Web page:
Sunday's Sermon / August 6, 2017

Matthew 14: 22-33

                                                                                                           BE AFRAID

    We donít often think about how Jesus was feeling in any given gospel story. After all, weíre looking for the meaning for ourselves. Weíre reading it to see what Jesus has to say to us. Other than a few stories, when Jesus weeps or gets especially angry, his emotions donít usually play into how we read any given story. Why would it matter what Jesusí state of mind is? But in this story, this week, it seems important. At the beginning of Matthew 14, we find out that John the Baptist has just been killed, and killed in a very political, dramatic way. He was imprisoned by King Herod, but he was killed on the whim of a dancing girl. His head is brought out on a silver platter. Surely this news, if it is recorded, had spread, even if it was just a rumor of these things. John is not just a prophet, heís also Jesusí cousin. Whether they were close, we donít know. But we know that Jesus was raised alongside John, that they were just months apart in age. And that their ministry overlapped in significant ways. And that Johnís death showed pretty graphically how the powers-that-be dealt with those who told the truth, especially to their power. I think itís fair to assume that Jesus was sad. Heartbroken, even.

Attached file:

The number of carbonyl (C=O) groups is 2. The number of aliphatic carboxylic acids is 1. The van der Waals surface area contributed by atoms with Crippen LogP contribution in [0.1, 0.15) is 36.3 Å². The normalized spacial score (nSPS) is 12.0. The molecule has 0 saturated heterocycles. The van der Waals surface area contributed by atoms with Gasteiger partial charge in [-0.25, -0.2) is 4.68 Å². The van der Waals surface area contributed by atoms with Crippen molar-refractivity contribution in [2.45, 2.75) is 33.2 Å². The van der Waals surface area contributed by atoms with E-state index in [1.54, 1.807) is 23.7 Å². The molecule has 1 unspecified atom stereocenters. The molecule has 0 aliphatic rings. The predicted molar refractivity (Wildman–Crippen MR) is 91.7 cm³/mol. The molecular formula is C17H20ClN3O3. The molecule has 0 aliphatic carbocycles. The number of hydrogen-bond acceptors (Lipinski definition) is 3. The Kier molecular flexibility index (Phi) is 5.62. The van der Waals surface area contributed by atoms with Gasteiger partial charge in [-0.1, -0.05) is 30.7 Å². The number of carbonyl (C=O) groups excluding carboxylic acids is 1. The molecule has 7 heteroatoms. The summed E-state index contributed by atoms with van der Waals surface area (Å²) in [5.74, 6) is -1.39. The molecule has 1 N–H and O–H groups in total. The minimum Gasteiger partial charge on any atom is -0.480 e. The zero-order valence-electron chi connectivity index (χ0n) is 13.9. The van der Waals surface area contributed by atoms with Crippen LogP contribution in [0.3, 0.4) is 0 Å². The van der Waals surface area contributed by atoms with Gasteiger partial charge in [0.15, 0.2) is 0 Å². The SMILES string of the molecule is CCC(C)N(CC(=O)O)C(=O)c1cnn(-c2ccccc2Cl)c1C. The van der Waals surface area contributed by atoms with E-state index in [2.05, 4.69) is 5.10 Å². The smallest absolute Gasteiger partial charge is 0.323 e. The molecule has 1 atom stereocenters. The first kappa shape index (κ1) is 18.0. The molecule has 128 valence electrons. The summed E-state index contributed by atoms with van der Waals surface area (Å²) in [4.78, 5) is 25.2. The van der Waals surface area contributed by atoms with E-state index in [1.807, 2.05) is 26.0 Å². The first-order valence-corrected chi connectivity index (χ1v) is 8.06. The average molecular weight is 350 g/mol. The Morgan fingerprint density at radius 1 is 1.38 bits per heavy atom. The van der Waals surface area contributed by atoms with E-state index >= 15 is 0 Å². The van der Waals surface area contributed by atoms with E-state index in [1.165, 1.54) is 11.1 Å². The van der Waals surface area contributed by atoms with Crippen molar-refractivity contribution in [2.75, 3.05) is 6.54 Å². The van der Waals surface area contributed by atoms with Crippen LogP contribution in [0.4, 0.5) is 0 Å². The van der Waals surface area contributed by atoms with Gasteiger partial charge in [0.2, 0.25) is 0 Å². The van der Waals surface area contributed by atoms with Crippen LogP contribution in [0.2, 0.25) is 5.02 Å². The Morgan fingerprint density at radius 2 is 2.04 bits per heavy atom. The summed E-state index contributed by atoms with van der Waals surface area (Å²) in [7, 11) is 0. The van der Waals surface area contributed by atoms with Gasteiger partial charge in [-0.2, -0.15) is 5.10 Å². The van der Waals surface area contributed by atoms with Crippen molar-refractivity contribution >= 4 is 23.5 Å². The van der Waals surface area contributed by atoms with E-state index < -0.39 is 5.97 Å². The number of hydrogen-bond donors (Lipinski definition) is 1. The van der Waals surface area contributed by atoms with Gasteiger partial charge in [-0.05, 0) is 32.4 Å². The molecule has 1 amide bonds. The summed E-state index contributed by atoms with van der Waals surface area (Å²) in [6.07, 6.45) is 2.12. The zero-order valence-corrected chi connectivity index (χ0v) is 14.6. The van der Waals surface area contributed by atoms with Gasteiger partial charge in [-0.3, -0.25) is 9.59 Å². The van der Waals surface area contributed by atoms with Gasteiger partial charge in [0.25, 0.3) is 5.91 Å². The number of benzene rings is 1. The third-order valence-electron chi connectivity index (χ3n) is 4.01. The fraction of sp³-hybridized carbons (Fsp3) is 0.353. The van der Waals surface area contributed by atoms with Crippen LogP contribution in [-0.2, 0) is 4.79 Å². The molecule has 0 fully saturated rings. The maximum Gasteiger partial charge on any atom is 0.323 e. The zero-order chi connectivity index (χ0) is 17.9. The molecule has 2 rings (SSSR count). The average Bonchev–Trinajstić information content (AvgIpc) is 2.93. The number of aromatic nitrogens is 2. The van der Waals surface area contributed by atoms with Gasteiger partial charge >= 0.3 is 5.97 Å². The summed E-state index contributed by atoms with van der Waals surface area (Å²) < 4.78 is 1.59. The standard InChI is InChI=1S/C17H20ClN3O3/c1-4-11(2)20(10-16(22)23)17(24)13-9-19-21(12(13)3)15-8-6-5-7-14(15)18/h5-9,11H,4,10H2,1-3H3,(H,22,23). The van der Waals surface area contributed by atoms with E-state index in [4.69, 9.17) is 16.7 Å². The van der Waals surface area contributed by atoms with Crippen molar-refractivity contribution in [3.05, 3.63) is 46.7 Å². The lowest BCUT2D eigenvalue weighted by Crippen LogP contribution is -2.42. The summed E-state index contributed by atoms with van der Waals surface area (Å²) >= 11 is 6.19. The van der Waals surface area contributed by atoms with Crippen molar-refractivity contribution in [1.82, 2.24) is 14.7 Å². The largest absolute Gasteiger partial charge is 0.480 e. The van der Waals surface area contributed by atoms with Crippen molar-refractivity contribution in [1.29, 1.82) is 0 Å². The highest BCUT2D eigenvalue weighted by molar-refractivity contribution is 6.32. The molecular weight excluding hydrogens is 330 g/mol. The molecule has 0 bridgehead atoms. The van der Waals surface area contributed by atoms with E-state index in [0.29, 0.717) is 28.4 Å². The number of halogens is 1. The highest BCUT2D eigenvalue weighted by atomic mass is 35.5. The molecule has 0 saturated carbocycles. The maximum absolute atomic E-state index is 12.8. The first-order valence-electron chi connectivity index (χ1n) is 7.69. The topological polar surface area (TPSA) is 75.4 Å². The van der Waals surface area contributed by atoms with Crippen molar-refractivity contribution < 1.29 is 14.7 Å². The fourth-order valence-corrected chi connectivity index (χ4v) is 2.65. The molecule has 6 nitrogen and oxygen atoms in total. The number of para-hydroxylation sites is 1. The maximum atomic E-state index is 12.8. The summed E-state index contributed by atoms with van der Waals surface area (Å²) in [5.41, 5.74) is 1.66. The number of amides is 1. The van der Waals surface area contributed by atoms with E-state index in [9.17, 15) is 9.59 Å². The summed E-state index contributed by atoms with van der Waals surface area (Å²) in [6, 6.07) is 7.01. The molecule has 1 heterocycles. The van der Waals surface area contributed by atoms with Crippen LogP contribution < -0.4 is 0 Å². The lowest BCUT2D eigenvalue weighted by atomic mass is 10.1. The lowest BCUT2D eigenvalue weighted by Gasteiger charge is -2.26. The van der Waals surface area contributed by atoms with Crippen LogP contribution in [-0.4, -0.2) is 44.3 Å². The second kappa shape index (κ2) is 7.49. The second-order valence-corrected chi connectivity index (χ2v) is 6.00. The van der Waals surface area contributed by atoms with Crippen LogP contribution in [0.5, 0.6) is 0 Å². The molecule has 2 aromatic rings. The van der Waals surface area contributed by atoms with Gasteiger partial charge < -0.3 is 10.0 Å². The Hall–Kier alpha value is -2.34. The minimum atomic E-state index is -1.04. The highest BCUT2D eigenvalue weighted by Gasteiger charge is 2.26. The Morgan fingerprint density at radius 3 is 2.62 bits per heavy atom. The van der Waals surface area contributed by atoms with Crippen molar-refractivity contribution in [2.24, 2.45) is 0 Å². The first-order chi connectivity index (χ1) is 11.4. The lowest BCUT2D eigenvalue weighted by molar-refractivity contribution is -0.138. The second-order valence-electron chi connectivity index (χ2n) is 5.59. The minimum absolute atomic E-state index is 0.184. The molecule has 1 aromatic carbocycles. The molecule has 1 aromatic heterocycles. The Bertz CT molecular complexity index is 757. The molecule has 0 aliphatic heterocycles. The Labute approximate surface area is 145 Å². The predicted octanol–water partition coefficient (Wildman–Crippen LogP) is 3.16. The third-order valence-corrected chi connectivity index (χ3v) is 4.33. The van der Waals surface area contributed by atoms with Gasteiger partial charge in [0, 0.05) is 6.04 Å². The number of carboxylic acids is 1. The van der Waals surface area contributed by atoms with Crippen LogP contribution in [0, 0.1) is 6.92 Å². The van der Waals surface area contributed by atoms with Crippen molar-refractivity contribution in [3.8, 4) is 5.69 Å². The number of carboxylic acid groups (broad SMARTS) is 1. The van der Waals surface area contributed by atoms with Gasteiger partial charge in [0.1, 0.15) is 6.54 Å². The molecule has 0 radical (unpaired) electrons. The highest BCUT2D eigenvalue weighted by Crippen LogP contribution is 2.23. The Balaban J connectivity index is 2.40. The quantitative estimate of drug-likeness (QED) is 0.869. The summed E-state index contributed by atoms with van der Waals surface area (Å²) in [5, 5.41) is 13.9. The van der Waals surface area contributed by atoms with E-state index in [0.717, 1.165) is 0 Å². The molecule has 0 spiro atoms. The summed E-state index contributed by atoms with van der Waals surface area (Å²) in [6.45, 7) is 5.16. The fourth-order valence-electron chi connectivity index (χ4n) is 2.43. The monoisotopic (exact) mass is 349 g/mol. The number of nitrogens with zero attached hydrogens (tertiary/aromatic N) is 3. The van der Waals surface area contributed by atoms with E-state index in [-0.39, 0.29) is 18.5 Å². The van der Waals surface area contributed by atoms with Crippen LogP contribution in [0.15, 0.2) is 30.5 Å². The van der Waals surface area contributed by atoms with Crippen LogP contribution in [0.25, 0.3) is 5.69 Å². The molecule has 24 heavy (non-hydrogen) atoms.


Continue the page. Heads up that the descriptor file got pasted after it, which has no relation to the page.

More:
Upon hearing this heartbreaking news, Jesus tries and fails to get away from the crowds once already. They follow him. Rather than shooing them away, Jesus feels compassion for them and heals many of them. The disciples say, OK, now itís getting late. Send this huge crowd away, so they can go find food. Instead of sending them away, Jesus sits them down. He multiplies a couple of fish and a few loaves of bread. And he feeds them. All 5000 of them, or more really, it was 5000 men, plus women and children. Pretty amazing stuff. But how do you think Jesus felt now? Heíd had no time to grieve. No time to himself, like he wanted. No time to pray. Jesus was sad and exhausted.